Home prices continue to soar even as wage growth for most workers is 2.6 times lower than home price growth.
(Bloomberg) — Hedge funds and other large speculators stepped back from a record wager against 10-year U.S. Treasury futures, in a signal that bearish sentiment is fading
Despite America’s growing population, new home sales are only back to levels seen in 1995
Money is flowing to European stocks as jitters struck the US stock markets and The Federal Reserve continues to slowly normalize its monetary policy.
First it was PIMCO screaming “doom” if the 10-year Treasury note yield hit 3%. Now Goldman is screaming “doom” if the 10-year T-Note yield hits 4.5%.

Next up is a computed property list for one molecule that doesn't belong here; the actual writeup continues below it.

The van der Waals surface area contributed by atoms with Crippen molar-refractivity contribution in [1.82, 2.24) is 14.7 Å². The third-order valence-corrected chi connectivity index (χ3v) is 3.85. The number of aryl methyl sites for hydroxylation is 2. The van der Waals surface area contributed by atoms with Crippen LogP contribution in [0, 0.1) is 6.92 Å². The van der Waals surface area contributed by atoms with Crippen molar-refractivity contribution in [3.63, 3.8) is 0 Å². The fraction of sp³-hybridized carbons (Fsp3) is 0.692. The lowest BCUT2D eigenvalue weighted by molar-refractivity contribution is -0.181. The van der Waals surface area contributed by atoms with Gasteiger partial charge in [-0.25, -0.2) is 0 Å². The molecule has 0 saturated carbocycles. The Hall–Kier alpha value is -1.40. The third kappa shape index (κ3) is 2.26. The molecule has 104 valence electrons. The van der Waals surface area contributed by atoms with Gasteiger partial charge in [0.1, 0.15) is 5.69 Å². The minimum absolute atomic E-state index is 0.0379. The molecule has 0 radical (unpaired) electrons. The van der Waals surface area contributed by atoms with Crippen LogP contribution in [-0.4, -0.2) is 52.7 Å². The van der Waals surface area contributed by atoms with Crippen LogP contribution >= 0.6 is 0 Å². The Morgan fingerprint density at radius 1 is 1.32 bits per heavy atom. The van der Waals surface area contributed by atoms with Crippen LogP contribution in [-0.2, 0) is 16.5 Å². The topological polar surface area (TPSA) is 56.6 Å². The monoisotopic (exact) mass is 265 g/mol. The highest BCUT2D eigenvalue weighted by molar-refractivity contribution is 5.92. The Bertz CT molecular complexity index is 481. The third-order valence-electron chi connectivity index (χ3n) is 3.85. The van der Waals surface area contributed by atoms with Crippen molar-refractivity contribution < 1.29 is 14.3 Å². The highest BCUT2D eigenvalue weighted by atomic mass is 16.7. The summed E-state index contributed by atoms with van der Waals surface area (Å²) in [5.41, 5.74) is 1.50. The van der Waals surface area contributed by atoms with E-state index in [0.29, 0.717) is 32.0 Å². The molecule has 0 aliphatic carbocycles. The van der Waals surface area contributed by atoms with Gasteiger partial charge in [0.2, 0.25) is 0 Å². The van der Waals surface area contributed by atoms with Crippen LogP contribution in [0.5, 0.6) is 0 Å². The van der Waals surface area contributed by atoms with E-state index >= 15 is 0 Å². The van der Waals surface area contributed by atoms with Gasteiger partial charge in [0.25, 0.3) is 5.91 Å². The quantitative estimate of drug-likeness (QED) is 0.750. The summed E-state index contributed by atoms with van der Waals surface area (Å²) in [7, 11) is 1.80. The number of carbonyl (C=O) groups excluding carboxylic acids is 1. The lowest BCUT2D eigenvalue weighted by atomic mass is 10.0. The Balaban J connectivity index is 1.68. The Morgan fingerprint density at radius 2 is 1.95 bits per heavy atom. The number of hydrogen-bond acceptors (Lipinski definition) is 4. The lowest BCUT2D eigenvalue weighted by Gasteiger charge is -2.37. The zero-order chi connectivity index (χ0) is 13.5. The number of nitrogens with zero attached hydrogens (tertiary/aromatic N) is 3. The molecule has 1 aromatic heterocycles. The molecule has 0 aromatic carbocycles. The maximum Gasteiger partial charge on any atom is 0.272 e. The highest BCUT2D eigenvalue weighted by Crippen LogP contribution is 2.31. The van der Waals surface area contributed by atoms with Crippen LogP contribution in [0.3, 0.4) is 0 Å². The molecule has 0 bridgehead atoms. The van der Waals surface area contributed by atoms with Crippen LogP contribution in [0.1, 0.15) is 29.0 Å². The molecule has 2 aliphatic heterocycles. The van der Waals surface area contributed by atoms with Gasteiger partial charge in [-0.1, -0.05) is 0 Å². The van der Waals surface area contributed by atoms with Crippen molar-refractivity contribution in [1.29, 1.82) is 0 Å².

The US Treasury 10Y yield appears to have bounced off a reflecting barrier — the 3% yield barrier.
According to The Fed’s The System Open Market Account (SOMA), a little over $4 billion of Treasury Notes has bit the dust
Both Larry the Cable Guy and Treasury Secretary Steve Mnuchin would be proud of this week’s Treasury auctions.
Venezuela must be taking the books/movies “The Hunger Games” literally.
To paraphrase Chubby Checker, “How High Will It Go?&